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Wilfrid Laurier University Faculty of Science
July 29, 2014
 
 
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Faculty of Science

Laurier centennial math conference attracts top scientists to the region

Communications, Public Affairs & Marketing

Jul 18/11| For Immediate Release

Contact:

Ilias Kotsireas, Professor, Physics and Computer Science
Wilfrid Laurier University
519-884-0710 ext. 2218 or ikotsire@wlu.ca

or 

Roderick Melnik, Professor, Mathematics
Canada Research Chair in Mathematical Modelling
519-884-0710 ext. 3662 or rmelnik@wlu.ca

WATERLOO – More than 400 of the world’s top scientists will converge on Wilfrid Laurier University’s Waterloo campus from July 25 to 29 for the International Conference on Applied Mathematics, Modeling and Computational Science (AMMCS-2011) – one of the largest conferences of its kind ever held in Waterloo Region.

“The conference will address a wide range of problems at the forefront of modern science and technology, ecology and medicine, and economics and finance,” said Laurier Mathematics Professor Roderick Melnik, a Canada Research Chair in Mathematical Modelling and co-organizer of the event. “There are many exciting sessions that we know scientists – as well as the community at large – would find interesting.”

Among the many scientists and mathematicians attending are experts from the Courant Institute of Mathematical Sciences at New York University, the Massachusetts Institute of Technology, Brown University, the NASA Langley Research Center.

“The original submissions came from more than 900 authors in 43 countries on six continents,” said Ilias Kotsireas, a professor in the Department of Physics and Computer Science and co-organizer. “We pared that down to approximately 400 papers that we feel will provide a wide range of topics for debate.”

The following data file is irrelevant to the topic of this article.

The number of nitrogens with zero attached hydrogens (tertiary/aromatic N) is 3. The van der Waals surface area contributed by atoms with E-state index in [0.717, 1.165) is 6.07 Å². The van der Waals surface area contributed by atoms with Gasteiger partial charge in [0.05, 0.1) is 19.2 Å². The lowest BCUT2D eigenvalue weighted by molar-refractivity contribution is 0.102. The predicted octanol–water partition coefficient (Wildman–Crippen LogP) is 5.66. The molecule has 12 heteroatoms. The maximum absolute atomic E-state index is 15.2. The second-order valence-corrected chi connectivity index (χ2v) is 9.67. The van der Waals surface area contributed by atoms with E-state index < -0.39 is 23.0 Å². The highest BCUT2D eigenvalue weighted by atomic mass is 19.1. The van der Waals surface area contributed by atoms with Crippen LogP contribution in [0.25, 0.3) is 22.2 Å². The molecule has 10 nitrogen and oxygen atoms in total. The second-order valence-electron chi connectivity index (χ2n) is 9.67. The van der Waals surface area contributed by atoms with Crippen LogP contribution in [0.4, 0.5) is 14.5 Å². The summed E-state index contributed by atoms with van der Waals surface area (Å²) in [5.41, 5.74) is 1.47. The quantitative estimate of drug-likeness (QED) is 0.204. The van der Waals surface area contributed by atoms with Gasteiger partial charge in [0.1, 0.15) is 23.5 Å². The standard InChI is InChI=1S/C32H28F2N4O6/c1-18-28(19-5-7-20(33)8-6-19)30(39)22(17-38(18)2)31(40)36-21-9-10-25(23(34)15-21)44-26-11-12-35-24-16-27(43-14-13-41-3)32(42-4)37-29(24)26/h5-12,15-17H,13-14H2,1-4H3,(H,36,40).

Approximately 50 sessions will cover topics such as mathematical problems in nano- and bio- technologies, supply chain and product development, green energy sources, mathematical modeling in neuro-sciences, disease modeling, and modeling complex systems such as the human placenta. There will also be 10 one-hour talks by distinguished scientists and mathematicians.

The AMMCS-2011 conference follows the Waterloo Workshop in Computer Algebra 2011, which was hosted at Laurier’s Waterloo campus in May. Both events are part of the university’s centennial celebrations.

“We felt these events could play an important role in marking the university’s 100th anniversary,” said Kotsireas. “They will also bring people to campus who will get to learn more about Laurier as a university and as a community.”

The AMMCS-2011 conference received major funding from the Fields Institute for Research in Mathematical Sciences, SHARCnet, and Maplesoft. For more information about the conference, visit www.ammcs2011.wlu.ca/.

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